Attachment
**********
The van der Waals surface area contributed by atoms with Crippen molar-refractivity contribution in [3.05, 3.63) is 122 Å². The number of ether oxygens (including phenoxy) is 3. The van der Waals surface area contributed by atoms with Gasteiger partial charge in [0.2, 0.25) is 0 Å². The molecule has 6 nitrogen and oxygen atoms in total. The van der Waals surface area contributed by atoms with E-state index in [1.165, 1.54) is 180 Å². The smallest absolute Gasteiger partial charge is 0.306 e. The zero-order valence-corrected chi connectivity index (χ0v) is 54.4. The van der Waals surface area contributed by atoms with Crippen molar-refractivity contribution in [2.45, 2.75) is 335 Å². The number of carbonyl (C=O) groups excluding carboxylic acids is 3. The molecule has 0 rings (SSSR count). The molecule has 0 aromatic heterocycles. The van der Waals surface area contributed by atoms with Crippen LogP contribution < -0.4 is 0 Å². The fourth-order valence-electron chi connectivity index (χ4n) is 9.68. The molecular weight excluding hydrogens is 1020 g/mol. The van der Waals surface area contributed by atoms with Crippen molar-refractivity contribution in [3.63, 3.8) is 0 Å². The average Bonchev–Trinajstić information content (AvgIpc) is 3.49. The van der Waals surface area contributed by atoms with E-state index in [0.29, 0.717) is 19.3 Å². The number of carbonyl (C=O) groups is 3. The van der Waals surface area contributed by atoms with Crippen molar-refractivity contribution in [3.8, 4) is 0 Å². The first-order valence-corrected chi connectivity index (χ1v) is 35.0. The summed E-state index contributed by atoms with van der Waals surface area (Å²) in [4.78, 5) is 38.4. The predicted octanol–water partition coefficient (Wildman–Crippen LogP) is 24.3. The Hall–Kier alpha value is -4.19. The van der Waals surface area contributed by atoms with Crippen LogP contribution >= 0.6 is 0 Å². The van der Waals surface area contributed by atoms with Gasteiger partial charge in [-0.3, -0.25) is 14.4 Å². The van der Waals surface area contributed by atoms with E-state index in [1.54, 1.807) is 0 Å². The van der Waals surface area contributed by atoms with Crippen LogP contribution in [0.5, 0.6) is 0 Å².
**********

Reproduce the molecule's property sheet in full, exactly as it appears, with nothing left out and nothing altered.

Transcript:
The van der Waals surface area contributed by atoms with Crippen molar-refractivity contribution in [3.05, 3.63) is 122 Å². The number of ether oxygens (including phenoxy) is 3. The van der Waals surface area contributed by atoms with Gasteiger partial charge in [0.2, 0.25) is 0 Å². The molecule has 6 nitrogen and oxygen atoms in total. The van der Waals surface area contributed by atoms with E-state index in [1.165, 1.54) is 180 Å². The smallest absolute Gasteiger partial charge is 0.306 e. The zero-order valence-corrected chi connectivity index (χ0v) is 54.4. The van der Waals surface area contributed by atoms with Crippen molar-refractivity contribution in [2.45, 2.75) is 335 Å². The number of carbonyl (C=O) groups excluding carboxylic acids is 3. The molecule has 0 rings (SSSR count). The molecule has 0 aromatic heterocycles. The van der Waals surface area contributed by atoms with Crippen LogP contribution < -0.4 is 0 Å². The fourth-order valence-electron chi connectivity index (χ4n) is 9.68. The molecular weight excluding hydrogens is 1020 g/mol. The van der Waals surface area contributed by atoms with Crippen molar-refractivity contribution in [3.63, 3.8) is 0 Å². The average Bonchev–Trinajstić information content (AvgIpc) is 3.49. The van der Waals surface area contributed by atoms with E-state index in [0.29, 0.717) is 19.3 Å². The number of carbonyl (C=O) groups is 3. The van der Waals surface area contributed by atoms with Crippen molar-refractivity contribution in [3.8, 4) is 0 Å². The first-order valence-corrected chi connectivity index (χ1v) is 35.0. The summed E-state index contributed by atoms with van der Waals surface area (Å²) in [4.78, 5) is 38.4. The predicted octanol–water partition coefficient (Wildman–Crippen LogP) is 24.3. The Hall–Kier alpha value is -4.19. The van der Waals surface area contributed by atoms with Crippen LogP contribution >= 0.6 is 0 Å². The van der Waals surface area contributed by atoms with Gasteiger partial charge in [-0.3, -0.25) is 14.4 Å². The van der Waals surface area contributed by atoms with E-state index in [1.54, 1.807) is 0 Å². The van der Waals surface area contributed by atoms with Crippen LogP contribution in [0.5, 0.6) is 0 Å².